Using a single unit manhole greatly simplifies the initial installation. However, after installation, a monolithic fiberglass manhole presents serious difficulties in adjusting the top elevation of the manhole to accommodate substantial changes in the surrounding grade level. The concrete adjustment rings on top of the cone section may be used to accommodate minor variations in grade level, typically at increments of 2 inches. However, because contractors are typically prohibited from stacking the concrete adjustment rings higher than 18 inches, or nine 2-inch rings, the concrete adjustment rings cannot be used to compensate for substantial grade level changes. Further, stacking more than three rings presents considerable drawbacks in handling and assembling the manhole structure.

Thus, to accommodate significant grade level changes, e.g., more than 6 inches, contractors are left with two options. To adjust the elevation of the monolithic fiberglass manhole, the contractor must either replace the manhole with a manhole of a height consistent with the new grade level or cut the manhole and add or subtract sections to match the new grade level.

Replacing the entire manhole requires extensive excavation and is cost-prohibitive. Cutting the manhole reduces the excavation required but creates problems in aligning and rejoining the manhole sections. Unfortunately, field conditions prevent contractors from achieving the accurate joints possible in a factory setting. Often, such attempts at field modification lead to improper joints that are not centered and not bonded well enough to prevent differential movements between the manhole sections.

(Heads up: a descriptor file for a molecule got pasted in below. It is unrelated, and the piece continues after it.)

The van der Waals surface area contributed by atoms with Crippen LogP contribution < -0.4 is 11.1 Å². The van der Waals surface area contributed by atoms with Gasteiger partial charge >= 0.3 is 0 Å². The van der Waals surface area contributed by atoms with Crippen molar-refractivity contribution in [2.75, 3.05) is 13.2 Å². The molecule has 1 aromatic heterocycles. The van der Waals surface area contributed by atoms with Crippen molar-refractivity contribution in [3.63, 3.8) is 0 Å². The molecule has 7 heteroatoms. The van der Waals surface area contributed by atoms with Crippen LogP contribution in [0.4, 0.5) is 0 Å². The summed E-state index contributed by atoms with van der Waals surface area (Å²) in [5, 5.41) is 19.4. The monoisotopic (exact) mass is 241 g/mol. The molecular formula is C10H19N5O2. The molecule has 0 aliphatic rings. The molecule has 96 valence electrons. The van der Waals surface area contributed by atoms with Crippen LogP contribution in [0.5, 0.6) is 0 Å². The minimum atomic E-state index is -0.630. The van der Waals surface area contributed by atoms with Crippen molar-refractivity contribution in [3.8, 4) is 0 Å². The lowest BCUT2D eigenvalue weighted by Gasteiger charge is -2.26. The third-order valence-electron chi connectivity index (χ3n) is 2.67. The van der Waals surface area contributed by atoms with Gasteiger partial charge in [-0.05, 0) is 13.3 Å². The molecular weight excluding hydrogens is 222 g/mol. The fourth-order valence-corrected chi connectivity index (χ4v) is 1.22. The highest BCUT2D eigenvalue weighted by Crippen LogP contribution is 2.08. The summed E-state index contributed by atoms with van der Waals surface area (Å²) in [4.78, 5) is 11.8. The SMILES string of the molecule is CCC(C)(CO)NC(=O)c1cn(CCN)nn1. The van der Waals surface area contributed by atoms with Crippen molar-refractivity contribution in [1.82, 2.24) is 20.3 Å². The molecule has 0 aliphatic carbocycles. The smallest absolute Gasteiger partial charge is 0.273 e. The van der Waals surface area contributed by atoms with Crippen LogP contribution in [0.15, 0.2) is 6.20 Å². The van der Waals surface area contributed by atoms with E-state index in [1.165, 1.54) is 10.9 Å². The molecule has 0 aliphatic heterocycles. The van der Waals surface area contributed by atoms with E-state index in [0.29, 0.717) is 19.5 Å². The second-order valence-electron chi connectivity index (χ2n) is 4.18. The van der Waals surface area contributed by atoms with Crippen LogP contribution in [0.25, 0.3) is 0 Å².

SUMMARY OF THE INVENTION

The present invention is directed to a fiberglass manhole adjustment ring and a method for installing the ring in existing fiberglass manholes. The adjustment ring is installed between the cone and barrel sections of an existing fiberglass manhole that has been cut in the field.

The following definitions and descriptions are provided to clearly define the invention.

The “cone” or “corbel” is the upper section of the manhole that is positioned with the narrow opening at the top and the wide opening at the bottom. The narrow opening is set just below grade level and receives the concrete adjustment rings and manhole ring and cover. The wide opening joins the lower section of the manhole structure.

The “pipe” or “barrel” section is the lower section of the manhole that is open on one end and closed on the other end to form a container. The open end joins the cone section.

A “self-centering lip” is a strip of fiberglass material adhered to the full circumference of an interior or exterior edge of a manhole section. The lip extends from the edge of the manhole section to form a collar in the case of an exterior lip or a sleeve in the case of an interior lip. An exterior lip fits around an adjoining manhole section, while an interior lip slides into an adjoining manhole section.